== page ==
Inputs Market Update: Revenue Gap Narrows to a Sliver

November 2, 2015 03:45 PM

 

Gains tallied $13.84 to Declines' $6.10 in the regional averages.

1122015NH3SpreadNitrogen was mixed on the week with anhydrous and urea lower and UAN solutions higher. Overall, the complex was slightly lower and the cash corn bid figured into nitrogen this week softened a quarter cent. Both DAP and MAP firmed this week as demand for fall applications is starting to heat up. Soil temperatures are just at the high end of where they need to be for anhydrous applications as far south as Missouri. Harvest is nearly over and demand prospects are improving for fall fertilizer.

It is believed that fertilizer prices are either at or very near the seasonal bottom. From here, prices are expected to run sideways, but may firm in areas where demand for particular nutrients is high. Nitrogen will remain in good supply but if you have not caught up with our advice to get covered on 30% of your spring fertilizer needs, now is the time.

On the P&K side, potash will continue sideways to lower near-term as retailers don't want to scare buyers away. MAP is still priced at a hefty premium to DAP and that should continue. Domestically produced phosphate is still priced at a premium to imported product although declines in industrial ammonia may pressure finished phosphate prices slightly.

1122015PhosphateOur general forecast calls for higher fertilizer prices by the time farmers begin spring applications although the downside may not yet be fully exhausted. It is not a bad time at all to book fertilizer for either fall or for spring however. Our spread between expected new-crop revenue and one ton of anhydrous is at an all time Inputs Monitor low at just 8.40. Last year at this time, that same spread was at a whopping 114.26, and fertilizer was wildly overpriced. If you can protect December futures at $4.15, fertilizer prices are right where they need to be. On the cash side, fertilizer is priced this week for a $3.87 1/2 cash corn bid.

Farmers are expected to drag their feet to market this year in hopes that fertilizer prices will better reflect corn price fundamentals. With the spread between expected new-crop revenue and anhydrous so narrow, fertilizer prices have definitely swung in favor of crop producers.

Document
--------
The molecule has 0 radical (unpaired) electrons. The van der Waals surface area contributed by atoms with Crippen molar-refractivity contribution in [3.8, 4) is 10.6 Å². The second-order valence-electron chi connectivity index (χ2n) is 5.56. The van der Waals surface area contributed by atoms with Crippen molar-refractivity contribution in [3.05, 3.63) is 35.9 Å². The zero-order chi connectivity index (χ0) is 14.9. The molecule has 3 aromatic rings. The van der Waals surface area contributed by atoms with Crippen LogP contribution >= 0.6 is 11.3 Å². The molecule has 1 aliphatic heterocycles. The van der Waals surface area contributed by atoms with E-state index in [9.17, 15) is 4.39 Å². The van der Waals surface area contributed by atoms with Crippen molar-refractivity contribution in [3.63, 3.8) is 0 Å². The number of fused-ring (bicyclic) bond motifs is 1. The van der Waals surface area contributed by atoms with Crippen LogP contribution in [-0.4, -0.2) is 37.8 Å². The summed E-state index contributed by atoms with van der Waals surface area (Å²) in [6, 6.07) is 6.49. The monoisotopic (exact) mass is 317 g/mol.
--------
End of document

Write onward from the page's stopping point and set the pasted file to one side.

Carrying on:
1122015RubyOn the fuels side, warmer weather has taken some of the steam out of propane prices which fell 3 cents per gallon regionally this week. Farm diesel was steady although a few of the states most dramatically impacted by refinery outages backed off slightly this week suggesting softness ahead for diesel. We usually see a dip right around Christmas and expect to issue an alert to book some ruby red for spring about that time.

Corn Futures -- December 2016 corn futures closed Friday, October 30 at $4.08 putting expected new-crop revenue (eNCR) at $643.44 per acre -- higher $8.40/acre on the week. With anhydrous priced at $650.25 this week, the eNCR/NH3 spread narrowed 9.22 points and now stands at 6.81. This means one ton of anhydrous ammonia is priced at a $6.81 premium to expected new-crop revenue per acre.

Using USDA's January yield peg of 171 and steady basis, expected new-crop corn revenue based on December 2015 futures at Monday's open at $3.81 totals $651.51 per acre.

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Nutrient/Fuel
10/19/15
10/26/15
Week-over Change
Current Week
Nutrient/Fuel
Anhydrous
$652.76
$651.07
-82 cents
$650.25
Anhydrous
DAP
$533.61
$534.77
67 cents
$535.44
DAP
MAP
$564.71
$563.57
$7.37
$570.84
MAP
Potash
$427.75
$425.09
-85 cents
$424.24
Potash
UAN28
$299.99
$295.04
$2.83
$297.87
UAN28
UAN32
$321.42
$324.05
$2.97
$327.02
UAN32
Urea
$421.45
$420.57
-$4.43
$416.14
Urea
Farm Diesel
$2.10
$2.11
Unchanged
$2.11
Farm Diesel
LP
$1.04
$1.05
-3 cents
$1.02
LP
Composite
662.07
660.95
1.87
662.82
Composite

 

1122015Index